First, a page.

The investigation led to an examination of time cards and overtime pay practices in the Colton water division. According to available information, at one point an employee had been paid for 135.5 hours of work in what was, or was supposed to be, a standard two-week period that normally entailed 80 hours, including 18.5 hours on one Sunday. The overtime list for that employee’s pay period, the Sentinel was told, showed the employee double-charging hours for the same job on August 4, 2019, which included not listing an “end time” for his work.
During the same time period, ending on August 9, 2019, another employee had one 24-hour period where he was paid for 27 hours and a third Colton water division employee claimed to have worked 20.5 hours on a single Sunday. That employee claimed to have worked 144.5 hours during a normal 80-hour two-week pay period. The overtime record for that third employee showed that on August 4, 2019, he triple-charged for being “on call” and “waiting for others,” and double-charged for a “brown water” call in the same neighborhood relating to the same incident based upon two different people calling in on the same issue.
A fourth employee’s timecards beginning around July 1, 2019 show he claimed to work 16-to-17 hours per day for almost 2 weeks straight, working well into the dark at the wastewater treatment plant. When video footage was reviewed, it was discovered he was not on duty during much of the time he claimed on his timecard, which was approved by Cory. In that case, this fourth employee was allowed to “pay back” the overtime money he had been paid during that time period, with no discipline being applied for what one city consultant knowledgeable about the case said was a clear example of “timecard fraud.”
No one, including City Manager Bill Smith, was available at City Hall this morning or this afternoon to comment on the reports relating to the investigation.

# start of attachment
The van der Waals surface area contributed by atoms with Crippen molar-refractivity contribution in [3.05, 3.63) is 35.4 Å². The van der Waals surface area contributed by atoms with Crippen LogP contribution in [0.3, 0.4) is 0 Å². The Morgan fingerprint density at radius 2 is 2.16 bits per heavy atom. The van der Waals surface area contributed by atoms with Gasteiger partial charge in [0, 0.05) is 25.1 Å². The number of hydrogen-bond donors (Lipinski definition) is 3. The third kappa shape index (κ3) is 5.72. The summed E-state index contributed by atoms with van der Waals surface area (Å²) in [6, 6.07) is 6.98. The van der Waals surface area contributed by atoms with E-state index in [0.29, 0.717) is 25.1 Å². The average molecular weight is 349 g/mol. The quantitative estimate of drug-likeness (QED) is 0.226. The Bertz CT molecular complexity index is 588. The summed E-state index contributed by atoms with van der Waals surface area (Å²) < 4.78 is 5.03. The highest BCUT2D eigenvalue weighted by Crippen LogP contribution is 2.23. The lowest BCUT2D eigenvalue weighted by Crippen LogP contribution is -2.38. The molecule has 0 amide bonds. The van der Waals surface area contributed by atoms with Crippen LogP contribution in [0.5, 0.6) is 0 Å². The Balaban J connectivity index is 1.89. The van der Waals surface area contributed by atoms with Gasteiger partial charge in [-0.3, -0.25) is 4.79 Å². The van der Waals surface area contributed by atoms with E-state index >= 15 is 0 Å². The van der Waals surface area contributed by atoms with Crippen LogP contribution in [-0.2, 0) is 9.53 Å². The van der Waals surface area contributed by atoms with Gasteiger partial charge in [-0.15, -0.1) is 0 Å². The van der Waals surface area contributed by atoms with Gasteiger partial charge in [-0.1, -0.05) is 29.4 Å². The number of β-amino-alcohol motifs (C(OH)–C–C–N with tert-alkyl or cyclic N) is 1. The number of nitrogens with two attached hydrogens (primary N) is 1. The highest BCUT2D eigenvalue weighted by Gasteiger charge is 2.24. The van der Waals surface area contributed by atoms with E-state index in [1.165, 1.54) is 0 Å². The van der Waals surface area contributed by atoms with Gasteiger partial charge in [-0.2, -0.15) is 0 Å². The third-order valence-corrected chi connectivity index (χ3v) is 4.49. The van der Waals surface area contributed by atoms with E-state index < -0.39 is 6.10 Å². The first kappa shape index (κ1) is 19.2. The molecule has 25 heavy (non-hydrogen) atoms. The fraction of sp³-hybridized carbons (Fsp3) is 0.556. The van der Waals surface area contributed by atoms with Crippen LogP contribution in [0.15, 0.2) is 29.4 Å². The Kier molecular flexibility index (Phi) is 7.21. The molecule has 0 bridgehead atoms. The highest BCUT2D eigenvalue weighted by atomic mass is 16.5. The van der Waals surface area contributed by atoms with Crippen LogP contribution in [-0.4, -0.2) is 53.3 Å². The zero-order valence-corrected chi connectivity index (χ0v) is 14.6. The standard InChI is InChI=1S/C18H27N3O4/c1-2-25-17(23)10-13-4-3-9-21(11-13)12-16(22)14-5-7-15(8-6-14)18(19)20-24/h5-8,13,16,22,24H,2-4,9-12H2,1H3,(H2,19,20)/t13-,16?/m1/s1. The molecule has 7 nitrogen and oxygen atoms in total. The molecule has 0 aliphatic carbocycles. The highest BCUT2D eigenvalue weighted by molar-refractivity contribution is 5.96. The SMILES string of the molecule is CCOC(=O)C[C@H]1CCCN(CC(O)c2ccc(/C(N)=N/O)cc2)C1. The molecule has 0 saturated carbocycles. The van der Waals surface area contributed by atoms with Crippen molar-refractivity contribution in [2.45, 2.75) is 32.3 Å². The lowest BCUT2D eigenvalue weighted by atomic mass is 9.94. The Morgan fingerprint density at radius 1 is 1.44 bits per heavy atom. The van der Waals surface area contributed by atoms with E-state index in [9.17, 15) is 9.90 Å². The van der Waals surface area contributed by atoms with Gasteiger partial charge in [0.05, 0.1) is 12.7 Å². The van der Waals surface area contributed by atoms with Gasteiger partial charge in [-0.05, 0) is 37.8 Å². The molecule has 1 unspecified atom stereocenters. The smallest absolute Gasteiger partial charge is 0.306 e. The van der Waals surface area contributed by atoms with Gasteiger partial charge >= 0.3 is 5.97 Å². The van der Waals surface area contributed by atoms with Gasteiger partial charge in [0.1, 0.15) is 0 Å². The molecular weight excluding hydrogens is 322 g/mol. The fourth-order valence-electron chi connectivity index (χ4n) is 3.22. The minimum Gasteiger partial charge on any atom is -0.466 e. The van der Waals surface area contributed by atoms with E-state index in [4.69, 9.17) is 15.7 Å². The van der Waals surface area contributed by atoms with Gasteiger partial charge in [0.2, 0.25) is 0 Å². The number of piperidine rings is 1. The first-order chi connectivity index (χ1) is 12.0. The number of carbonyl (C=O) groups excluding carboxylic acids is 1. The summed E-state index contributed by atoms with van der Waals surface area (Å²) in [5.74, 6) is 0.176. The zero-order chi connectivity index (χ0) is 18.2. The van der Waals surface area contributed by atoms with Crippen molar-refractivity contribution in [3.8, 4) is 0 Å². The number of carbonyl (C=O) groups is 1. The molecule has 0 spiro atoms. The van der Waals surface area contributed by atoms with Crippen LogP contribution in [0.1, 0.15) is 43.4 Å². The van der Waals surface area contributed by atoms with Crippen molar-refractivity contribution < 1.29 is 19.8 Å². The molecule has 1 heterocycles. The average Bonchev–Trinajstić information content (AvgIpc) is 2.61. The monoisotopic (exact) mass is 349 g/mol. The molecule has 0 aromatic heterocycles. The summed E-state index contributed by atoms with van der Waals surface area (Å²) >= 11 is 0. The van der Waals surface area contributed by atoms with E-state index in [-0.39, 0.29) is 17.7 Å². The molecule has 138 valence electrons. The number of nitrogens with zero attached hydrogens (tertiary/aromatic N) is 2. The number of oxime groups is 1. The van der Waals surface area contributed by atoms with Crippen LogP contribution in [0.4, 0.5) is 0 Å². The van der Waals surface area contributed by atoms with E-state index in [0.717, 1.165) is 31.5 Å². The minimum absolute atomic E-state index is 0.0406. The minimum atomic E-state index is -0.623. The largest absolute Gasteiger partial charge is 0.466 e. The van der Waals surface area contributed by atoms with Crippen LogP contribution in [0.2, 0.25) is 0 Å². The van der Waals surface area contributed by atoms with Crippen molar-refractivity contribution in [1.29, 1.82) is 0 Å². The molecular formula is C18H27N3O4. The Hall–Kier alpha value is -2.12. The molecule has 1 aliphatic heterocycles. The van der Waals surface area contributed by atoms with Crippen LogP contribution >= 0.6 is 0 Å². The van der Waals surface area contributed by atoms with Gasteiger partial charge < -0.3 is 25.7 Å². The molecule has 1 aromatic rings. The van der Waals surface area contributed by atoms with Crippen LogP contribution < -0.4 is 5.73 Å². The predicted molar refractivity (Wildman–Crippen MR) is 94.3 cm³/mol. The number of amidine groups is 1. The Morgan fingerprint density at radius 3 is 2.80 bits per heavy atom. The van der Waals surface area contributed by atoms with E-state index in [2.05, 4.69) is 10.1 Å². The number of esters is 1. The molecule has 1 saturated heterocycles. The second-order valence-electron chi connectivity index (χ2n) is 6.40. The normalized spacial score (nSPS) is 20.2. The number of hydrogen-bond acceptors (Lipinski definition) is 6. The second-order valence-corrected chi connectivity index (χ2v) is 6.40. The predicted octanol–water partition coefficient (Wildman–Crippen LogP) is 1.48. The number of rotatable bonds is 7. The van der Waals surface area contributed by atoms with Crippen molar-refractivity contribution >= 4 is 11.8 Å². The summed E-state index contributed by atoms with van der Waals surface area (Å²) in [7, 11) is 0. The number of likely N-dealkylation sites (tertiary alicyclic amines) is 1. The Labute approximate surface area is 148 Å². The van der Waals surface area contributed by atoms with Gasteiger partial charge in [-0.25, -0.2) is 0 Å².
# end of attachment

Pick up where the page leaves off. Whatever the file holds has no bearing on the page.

Rumors abound that the matter, which is still developing, carries with it the possibility of maiming Colton with an indelible black eye similar to that which came about with the 2001 bribery indictments and convictions of Colton Mayor Karl Gaytan and Colton councilmen Donald Sanders, James Grimsby and Abe Beltran as well as Councilman Ramon Hernandez’s 2006 arrest and 2008 conviction on 24 misappropriation of public funds charges.
An employee who had witnessed Contreras hand over the $20,000 in cash to Cory said that what might appear to have been overtime pay made to Contreras could possibly be explained by an intense round of work Contreras had been engaged in that related to repairs of the city water system’s Rialto Reservoir, which he said at one point remained inoperative despite extensive work by an outside consulting firm which had cost the city hundreds of thousands of dollars. Contreras, he said, doggedly and virtually single-handedly worked on the reservoir, including after hours on weekdays and during week-ends, at last completing the corrections that allowed the reservoir to be brought back on line.
By Mark Gutglueck